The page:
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Case 179

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Full-term male infant, 21 days old, appropriate for gestational age (AGA), previously healthy, exclusively breastfed. Six days ago, he began vomiting in jet, with lacteal content vomitus, just after feedings, which progressed in intensity and frequency, resulting in weight loss. Clinical examination revealed adequate suction, signs of moderate dehydration and distended abdomen in upper quadrants. Abdominal ultrasound was inconclusive, and radiographies were requested (see attachments).

Based on the clinical and radiological findings, which is the most likely diagnosis?

a) Gastroesophageal reflux disease

25%

b) Duodenal atresia

25%

c) Hypertrophic pyloric stenosis

25%

d) Pylorospasm

25%
   

Image Analysis

 

Image 4: Anteroposterior (AP) chest and abdomen radiography revealing gaseous distension of the gastric chamber (yellow circle); radiolucent threadlike elongated image in the topography of the pylorus (red circle), known as string sign; and paucity of gaseous material in the descending portion of the duodenum (blue circles) and remaining in the intestine.

 

Image 5: Anteroposterior (AP) contrast radiological examination of the esophagus, stomach and duodenum showing distended stomach, filled with contrast (red circle). There are limitations to the progression of contrasting material, with reflux of this for the distal esophagus (blue circle).

 

Image 6: In detail, contrast radiological examination of the esophagus, stomach and duodenum in oblique view showing the pyloric antrum region. It is observed thin radiopaque image corresponding to the pyloric canal, narrow and elongated, completed by contrasting substance (string signal, red arrow). Note also the presence of up shoulder sign (blue line), and it refers to the bulging of the hypertrophied pyloric muscle into the lumen of the antrum.

 

Image 7: Illustration showing hypertrophy of the muscle layers with consequent lengthening of the pyloric canal. Available in: Hernanz-Schulman M. Infantile Hypertrophic Pyloric Stenosis. Radiology 2003 May; 227: 319-331

 

Image 8: Ultrasound with pyloric measurements. On the left, there is increased muscle thickness (measured 3, RR

 

Image 9: Contrast radiological examination of the esophagus, stomach and duodenum showing retention over a column of material between the folds of the thickened and redundant mucosa (double-track sign, yellow arrows), convex indentations in the base of the duodenal bulb caused by the hypertrophied layer (mushroom sign, white arrows) and beak sign, produced by similar indentation, but in proximal portion of the muscles over material present in gastric antrum (red arrow). Adapted from: http://www.learningradiology.com/notes/ginotes/hypertrophicstenosispage.htm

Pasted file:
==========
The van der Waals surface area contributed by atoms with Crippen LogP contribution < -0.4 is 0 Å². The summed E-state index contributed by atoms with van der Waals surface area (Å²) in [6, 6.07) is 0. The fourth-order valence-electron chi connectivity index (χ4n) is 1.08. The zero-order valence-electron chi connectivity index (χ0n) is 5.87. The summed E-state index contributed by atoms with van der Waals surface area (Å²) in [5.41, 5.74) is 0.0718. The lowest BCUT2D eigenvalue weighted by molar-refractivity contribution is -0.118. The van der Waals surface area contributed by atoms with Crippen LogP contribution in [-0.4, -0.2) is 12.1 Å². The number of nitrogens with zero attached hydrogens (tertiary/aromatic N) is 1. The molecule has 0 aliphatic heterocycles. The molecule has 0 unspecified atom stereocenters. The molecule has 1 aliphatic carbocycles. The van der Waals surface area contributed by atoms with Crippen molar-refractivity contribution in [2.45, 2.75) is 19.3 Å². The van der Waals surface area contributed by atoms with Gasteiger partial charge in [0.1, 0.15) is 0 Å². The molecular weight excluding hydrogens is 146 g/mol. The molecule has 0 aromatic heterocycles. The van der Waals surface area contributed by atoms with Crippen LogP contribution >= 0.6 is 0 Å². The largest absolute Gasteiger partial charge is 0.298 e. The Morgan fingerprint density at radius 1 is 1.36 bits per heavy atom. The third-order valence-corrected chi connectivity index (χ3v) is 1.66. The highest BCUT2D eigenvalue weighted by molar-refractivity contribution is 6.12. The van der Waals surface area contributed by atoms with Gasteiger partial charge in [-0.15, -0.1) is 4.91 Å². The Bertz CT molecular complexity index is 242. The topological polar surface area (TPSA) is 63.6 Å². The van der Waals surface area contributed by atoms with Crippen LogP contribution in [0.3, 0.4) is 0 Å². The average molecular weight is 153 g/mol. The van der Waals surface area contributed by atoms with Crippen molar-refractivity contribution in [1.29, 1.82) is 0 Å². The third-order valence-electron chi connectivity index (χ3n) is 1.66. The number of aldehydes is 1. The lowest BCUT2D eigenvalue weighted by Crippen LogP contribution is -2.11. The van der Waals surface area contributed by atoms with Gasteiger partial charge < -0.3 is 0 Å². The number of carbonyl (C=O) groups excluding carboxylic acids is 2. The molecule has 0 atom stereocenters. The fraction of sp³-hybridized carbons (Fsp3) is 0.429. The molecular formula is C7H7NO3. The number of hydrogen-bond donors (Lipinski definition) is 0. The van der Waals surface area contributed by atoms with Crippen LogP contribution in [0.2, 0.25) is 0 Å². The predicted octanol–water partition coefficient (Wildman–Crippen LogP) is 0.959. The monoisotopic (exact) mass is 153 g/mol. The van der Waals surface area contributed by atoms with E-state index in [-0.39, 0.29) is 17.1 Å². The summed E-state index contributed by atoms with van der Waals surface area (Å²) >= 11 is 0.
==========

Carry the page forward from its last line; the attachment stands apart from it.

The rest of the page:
Image 10: Perioperative photography showing post-pyloromyotomy pyloric region, with hypertrophied muscle layer split lengthwise to expose the mucosa internally. Dr. Attila Courtesy of Magellan, Pediatric Surgeon at the UFMG School of Medicine- Hospital das Clínicas.

Highlights

- The IHPS is presented mainly between 3-5 weeks of life, with non-bilious vomiting in jet, postprandial and progressive.
- Diagnostic confirmation with olive palpation or visualization of gastric peristalsis, predominant in the past, nowadays is less frequent.
- Sonographic measurements may have borderline values, especially at younger ages, and in case of fixed values, it is important to track and monitor the workup.
- Contrast radiological examination of the esophagus, stomach and duodenum diagnostic method is used primarily in cases in which Ultrasound is inconclusive.
- The definitive treatment is surgical, by Fredet-Ramsted pyloromyotomy and has had very low complications.

References

- Junqueira JCF, Tavares AP, Ferreira B. Abdome Agudo. In: Carvalho E, Silva LR, Ferreira CT. Gastroenterologia e nutrição em pediatria. Barueri: Manole; 2012. p. 574-591.
- Colégio Brasileiro de Radiologia, Painel de Especialistas em Imagem Pediátrica e American College of Radiology. Vômito em crianças de até 3 meses de idade.
- Hernanz-Schulman M. Infantile Hypertrophic Pyloric Stenosis. Radiology 2003 Mai; 227:319-331.
- Olivé AP, Endom EE. Infantile hypertrophic pyloric stenosis. UpToDate [Internet] 2014 [acesso em Set 2014]. Disponível em: http://www.uptodate.com/contents/infantile-hypertrophic-pyloric-stenosis
- Figueiredo SS, Junior CRA, Nóbrega BB, Jacob BM, Esteves E, Teixeira KISS. Estenose hipertrófica do piloro: caracterização clínica, radiológica e ecográfica. Radiol Bras 2003; 36(2):111-116.
- Nazer H. Pediatric Hypertrophic Pyloric Stenosis. Medscape [internet] 2014 [acesso em Set 2014]. Disponível em: http://emedicine.medscape.com/refarticle-srch/937263-overview

Authors

André Ribeiro Guimarães, 5th year medical student at UFMG School of Medicine.

Email: guimaraesandrer [at] Hotmail.com
Cassio de Almeida Dias, 5th year medical student at UFMG School of Medicine.
Email: cassio_adias [at] Hotmail.com

Supervisor

Paula Valladares Guerra Resende, Pediatrician, Professor of the Department of Pediatrics at UFMG School of Medicine.
Email: paulavpg [at] gmail.com
Jovita Lane Soares Santos Zanini, Professor of the Department of Anatomy and Image at UFMG School of Medicine.
Email: jovitalane1 [at] yahoo.com.br

Reviewers

Hercules Riani, Marina Bernardes Lion, Ana Luiza Tavares, Barbara Queiroz, Ana Júlia Bicalho and Professor Viviane Parisotto.

Acknowledgements

Marcela Ferreira Nicoliello, Radiology and Diagnostic Imaging Resident at UFMG School of Medicine Hospital.

Translated by

Ana Júlia Furbino Dias Bicalho, 6th year medical student at UFMG School of Medicine.
Email: anajuliabicalho[at]gmail.com

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